Neisseria meningitidis pp 217-235

Part of the Methods in Molecular Biology book series (MIMB, volume 799) | Cite as

Human Dendritic Cell Culture and Bacterial Infection

  • Hannah E. Jones
  • Nigel Klein
  • Garth L. J. Dixon


Dendritic cells (DC) play a key role in the development of natural immunity to microbes. The DC form a bridge between the innate and adaptive immune system by providing key instructions particularly to antigen naïve T-cells. The interaction of DC with T lymphocytes involves three signals: (1) antigen processing and presentation in context of MHC Class I and/or II, (2) expression of T cell co-stimulatory molecules, and (3) cytokine production. Studying the interactions of DCs with specific pathogens allows for better understanding of how protective immunity is generated, and may be particularly useful for assessing vaccine components. In this chapter, we describe methods to generate human monocyte-derived DCs and assess their maturation, activation, and function, using interaction with the gram-negative bacterial pathogen Neisseria meningitidisas a model.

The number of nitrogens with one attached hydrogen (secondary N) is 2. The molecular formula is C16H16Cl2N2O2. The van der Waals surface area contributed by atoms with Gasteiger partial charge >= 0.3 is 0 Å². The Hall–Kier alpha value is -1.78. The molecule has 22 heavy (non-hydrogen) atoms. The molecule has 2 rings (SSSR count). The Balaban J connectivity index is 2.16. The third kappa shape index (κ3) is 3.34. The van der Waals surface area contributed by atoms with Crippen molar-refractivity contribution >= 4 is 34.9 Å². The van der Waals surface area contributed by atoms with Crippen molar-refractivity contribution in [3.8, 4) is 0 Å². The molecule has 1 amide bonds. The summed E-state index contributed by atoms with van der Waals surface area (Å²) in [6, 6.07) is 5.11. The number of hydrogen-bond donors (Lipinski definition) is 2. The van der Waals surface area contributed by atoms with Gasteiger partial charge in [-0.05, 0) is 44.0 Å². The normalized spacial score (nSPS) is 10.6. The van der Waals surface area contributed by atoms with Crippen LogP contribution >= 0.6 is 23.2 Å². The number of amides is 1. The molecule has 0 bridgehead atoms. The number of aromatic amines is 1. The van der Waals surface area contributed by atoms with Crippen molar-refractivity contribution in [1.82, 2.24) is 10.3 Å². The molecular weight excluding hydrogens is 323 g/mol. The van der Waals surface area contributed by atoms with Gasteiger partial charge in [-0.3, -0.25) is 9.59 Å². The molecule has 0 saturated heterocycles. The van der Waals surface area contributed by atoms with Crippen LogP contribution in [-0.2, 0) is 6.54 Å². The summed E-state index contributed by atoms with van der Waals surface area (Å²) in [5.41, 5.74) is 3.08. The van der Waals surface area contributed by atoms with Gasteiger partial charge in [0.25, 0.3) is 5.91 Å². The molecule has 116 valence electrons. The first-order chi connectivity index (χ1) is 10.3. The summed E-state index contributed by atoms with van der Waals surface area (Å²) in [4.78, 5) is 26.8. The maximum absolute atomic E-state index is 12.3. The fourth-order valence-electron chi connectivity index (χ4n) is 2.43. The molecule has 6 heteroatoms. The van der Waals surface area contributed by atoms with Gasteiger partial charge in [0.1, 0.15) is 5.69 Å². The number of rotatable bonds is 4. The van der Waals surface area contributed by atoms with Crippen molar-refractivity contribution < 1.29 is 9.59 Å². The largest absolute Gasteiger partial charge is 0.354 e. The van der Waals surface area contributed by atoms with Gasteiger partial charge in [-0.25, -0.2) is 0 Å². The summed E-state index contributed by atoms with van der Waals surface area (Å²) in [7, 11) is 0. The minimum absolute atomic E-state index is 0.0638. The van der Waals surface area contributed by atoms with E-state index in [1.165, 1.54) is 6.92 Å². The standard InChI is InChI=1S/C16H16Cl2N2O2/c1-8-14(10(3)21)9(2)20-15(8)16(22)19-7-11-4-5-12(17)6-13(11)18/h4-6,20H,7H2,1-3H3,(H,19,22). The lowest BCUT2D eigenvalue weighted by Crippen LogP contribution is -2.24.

Key words

Human dendritic cells Neisseria meningitidis Maturation Phagocytosis T cell polarization 


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Copyright information

© Springer Science+Business Media, LLC 2012

Authors and Affiliations

  • Hannah E. Jones
    • 1
  • Nigel Klein
    • 1
  • Garth L. J. Dixon
    • 2
  1. 1.Infectious Diseases and Microbiology Unit, Institute of Child HealthUniversity College LondonLondonUK
  2. 2.Department of Microbiology, Camelia Botnar LaboratoriesGreat Ormond Street HospitalLondonUK

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